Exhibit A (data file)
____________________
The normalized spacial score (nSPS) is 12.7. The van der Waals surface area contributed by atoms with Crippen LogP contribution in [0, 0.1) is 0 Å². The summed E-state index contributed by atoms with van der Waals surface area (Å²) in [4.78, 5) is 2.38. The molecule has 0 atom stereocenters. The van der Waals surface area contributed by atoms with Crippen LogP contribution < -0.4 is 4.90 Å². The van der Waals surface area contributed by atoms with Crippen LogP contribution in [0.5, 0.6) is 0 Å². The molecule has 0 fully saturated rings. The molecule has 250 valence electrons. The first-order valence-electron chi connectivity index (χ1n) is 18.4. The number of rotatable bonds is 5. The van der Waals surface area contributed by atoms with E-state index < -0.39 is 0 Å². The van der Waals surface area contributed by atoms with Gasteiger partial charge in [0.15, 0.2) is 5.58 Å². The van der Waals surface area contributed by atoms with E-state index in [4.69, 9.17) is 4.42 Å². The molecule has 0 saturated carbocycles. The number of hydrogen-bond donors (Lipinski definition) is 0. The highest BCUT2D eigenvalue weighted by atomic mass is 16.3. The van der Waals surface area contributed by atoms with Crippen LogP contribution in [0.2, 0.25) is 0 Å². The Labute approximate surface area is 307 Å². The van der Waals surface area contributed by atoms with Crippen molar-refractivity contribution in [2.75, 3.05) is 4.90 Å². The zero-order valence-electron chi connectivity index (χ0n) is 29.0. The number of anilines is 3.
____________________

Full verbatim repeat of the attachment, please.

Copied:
The normalized spacial score (nSPS) is 12.7. The van der Waals surface area contributed by atoms with Crippen LogP contribution in [0, 0.1) is 0 Å². The summed E-state index contributed by atoms with van der Waals surface area (Å²) in [4.78, 5) is 2.38. The molecule has 0 atom stereocenters. The van der Waals surface area contributed by atoms with Crippen LogP contribution < -0.4 is 4.90 Å². The van der Waals surface area contributed by atoms with Crippen LogP contribution in [0.5, 0.6) is 0 Å². The molecule has 0 fully saturated rings. The molecule has 250 valence electrons. The first-order valence-electron chi connectivity index (χ1n) is 18.4. The number of rotatable bonds is 5. The van der Waals surface area contributed by atoms with E-state index < -0.39 is 0 Å². The van der Waals surface area contributed by atoms with Gasteiger partial charge in [0.15, 0.2) is 5.58 Å². The van der Waals surface area contributed by atoms with E-state index in [4.69, 9.17) is 4.42 Å². The molecule has 0 saturated carbocycles. The number of hydrogen-bond donors (Lipinski definition) is 0. The highest BCUT2D eigenvalue weighted by atomic mass is 16.3. The van der Waals surface area contributed by atoms with Crippen LogP contribution in [0.2, 0.25) is 0 Å². The Labute approximate surface area is 307 Å². The van der Waals surface area contributed by atoms with Crippen molar-refractivity contribution in [2.75, 3.05) is 4.90 Å². The zero-order valence-electron chi connectivity index (χ0n) is 29.0. The number of anilines is 3.